Visual Studio 2008 Beta 2 is available today and with it, a new age of Office development begins. Visual Studio Professional 2008 now includes all the Office projects previously only in the Visual Studio Tools for Office or Visual Studio Team System products. So now everyone can build extensions for Office.
Now that the Office projects are available throughout the Visual Studio offerings, a new set of developers will be approaching Office development for the first time. For that audience and for new comers to the new Office features in Visual Studio 2008, I want to highlight how easy it is to create extensions for Outlook. Much has been written about the new Outlook development features in VS 2008, but what I want to show you is a basic design pattern that can be reused for many different kinds of Outlook solutions. This design pattern involves creating a custom Outlook Message Class and associating something called a Forms Region with it.
In my example, I’m going to create a little add-in that I’m calling “WebView”. My WebView add-in will let you take any Outlook mail item and let you view it in the reading pane with internet explorer instead of Outlook’s built in preview engine. Some mail messages that are composed in HTML display better in IE than in Outlook–for example, in my world our rolling build machines sends e-mail about the status of our Visual Studio build in HTML and the indentation of the build status mail doesn’t render well in Outlook’s built in engine. So I’m going to extend Outlook so I can mark particular mail items to display with IE in the reading pane.
The way I do this is by defining a custom message class in Outlook that derives from the message class for mail items and associate that custom message class with a Forms Region. Now we’re not talking classes in the sense of a code class, but instead message classes are strings that tell Outlook how to render a particular item. Mail items in Outlook are assigned the string “IPM.Note”. I am going to define a new message class by assigning it the string “IPM.Note.WebView”. Outlook knows that this is derived from the basic mail item message class because it contains the substring “IPM.Note” in the new message class definition. So Outlook will continue to associate with my derived mail item all the basic mail functionality in IPM.Note. But given this new message class, I can replace some of Outlook’s built in behavior–in particular I can associate a Forms Region with the new message class. This Forms Region is a Windows Form that replaces Outlook’s built in view for the item.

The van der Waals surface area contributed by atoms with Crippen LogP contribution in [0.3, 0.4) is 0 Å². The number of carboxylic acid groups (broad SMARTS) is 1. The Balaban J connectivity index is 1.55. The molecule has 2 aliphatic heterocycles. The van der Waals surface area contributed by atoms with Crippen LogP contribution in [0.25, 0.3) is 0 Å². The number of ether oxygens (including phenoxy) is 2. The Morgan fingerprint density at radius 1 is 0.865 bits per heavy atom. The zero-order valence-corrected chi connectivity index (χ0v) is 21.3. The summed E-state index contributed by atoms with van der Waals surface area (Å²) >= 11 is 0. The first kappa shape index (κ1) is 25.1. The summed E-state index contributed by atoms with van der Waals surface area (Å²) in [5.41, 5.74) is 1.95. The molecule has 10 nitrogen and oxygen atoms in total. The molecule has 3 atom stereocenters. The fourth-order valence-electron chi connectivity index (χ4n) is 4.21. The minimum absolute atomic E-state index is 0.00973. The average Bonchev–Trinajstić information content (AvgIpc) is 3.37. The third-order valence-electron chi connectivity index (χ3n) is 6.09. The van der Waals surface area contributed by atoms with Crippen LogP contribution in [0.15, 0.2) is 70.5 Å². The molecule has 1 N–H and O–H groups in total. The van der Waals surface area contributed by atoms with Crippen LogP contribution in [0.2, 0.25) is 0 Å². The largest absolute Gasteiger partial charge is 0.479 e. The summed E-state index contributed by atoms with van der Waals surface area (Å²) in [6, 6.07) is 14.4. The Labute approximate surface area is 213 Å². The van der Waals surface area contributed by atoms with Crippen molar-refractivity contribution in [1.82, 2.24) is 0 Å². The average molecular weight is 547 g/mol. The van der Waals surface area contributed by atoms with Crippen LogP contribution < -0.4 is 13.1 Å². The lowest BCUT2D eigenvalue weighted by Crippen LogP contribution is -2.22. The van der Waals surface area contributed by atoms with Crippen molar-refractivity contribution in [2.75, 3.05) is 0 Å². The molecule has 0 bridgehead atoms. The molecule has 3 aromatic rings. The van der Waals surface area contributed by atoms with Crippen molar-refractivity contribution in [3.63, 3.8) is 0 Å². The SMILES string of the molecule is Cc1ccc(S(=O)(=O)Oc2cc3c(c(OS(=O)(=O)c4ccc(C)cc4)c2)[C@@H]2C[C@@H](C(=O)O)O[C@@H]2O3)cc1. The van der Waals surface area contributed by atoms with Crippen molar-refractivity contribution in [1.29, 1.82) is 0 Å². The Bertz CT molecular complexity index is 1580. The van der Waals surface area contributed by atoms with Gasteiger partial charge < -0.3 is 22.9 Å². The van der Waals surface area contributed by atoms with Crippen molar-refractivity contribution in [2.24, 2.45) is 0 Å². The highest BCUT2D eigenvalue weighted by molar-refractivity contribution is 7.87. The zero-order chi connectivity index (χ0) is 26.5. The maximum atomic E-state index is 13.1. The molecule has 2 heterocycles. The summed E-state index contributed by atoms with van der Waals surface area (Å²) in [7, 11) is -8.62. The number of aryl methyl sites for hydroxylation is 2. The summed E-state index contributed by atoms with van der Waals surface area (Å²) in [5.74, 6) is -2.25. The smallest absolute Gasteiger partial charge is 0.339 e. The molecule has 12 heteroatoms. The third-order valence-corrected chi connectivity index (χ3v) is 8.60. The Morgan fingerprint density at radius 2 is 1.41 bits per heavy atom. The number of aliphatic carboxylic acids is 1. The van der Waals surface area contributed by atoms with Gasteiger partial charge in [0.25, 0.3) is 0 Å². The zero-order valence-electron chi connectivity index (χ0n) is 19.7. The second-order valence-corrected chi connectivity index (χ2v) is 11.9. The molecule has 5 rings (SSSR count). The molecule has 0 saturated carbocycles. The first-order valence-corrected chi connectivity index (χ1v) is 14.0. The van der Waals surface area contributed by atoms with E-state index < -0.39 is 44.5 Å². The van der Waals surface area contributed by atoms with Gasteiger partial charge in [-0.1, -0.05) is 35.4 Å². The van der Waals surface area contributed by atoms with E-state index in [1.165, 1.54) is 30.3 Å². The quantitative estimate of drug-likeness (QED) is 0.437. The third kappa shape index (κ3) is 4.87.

To do this with Visual Studio 2008 Beta 2, start by creating a new Outlook 2007 add-in as the Forms Region feature only works with Outlook 2007 and later. Below you can see the various Office 2007 projects that are available in Visual Studio 2008. There are also a number of Office 2003 projects available as well.
I’m going to name my add-in “WebView”. Next, I am going to create a Forms Region. To do this, I right click on the project and choose “Add > New Item…” I then get the dialog below which lets me choose to add a forms region.
I will call my form region WebView. Next, I go through a wizard to configure my form region. The first page prompts me to either design a new form region from scratch using Windows Forms controls or to import an existing OFS file that contains Outlook native controls. For this example, I am going to use Windows Forms.
Next, I choose amongst the different types of available form regions. In this case I am going to choose Replacement to replace the default view for my new message class (e.g. replace the default mail view associated with the IPM.Note class).
Because I’m doing a replacement, I am forced to create a new message class which is what I want to do here anyway. The “Separate” and “Adjoining” form regions types let you extend an existing message class without creating a new message class. But to fully replace the default view and get the look I want, I’m creating a new message class in this design pattern. Note I type my new message class in the bottom field: “IPM.Note.WebView”
Finally, the wizard prompts me for the name of the form region, a description, and whether I want to display the form region in all modes. I only want to display my form region in read and reading pane mode–in compose mode I just want the default Outlook editor for mail.
Once the wizard is completed, I get a visual designer that looks just like the Windows Forms User Control designer where I can design the forms region that I want to have displayed for my new message class. I drag a WebBrowser control onto my form region designer for “WebView.vb”.
Then, I’m going to add some code behind this form region. I am gong to edit the WebView.vb code to add the following to the existing “FormRegionShowing” method. The code I add is in bold. This code grabs the Outlook mail item associated with the form region (Me.OutlookItem) and casts it from an Object to an Outlook.MailItem. Then it sets the WebBrowser control’s DocumentText property to the HTMLBody property of the mail item–this property returns the HTML for the mail item:
Private Sub WebView_FormRegionShowing(ByVal sender As Object, ByVal e As System.EventArgs) Handles MyBase.FormRegionShowing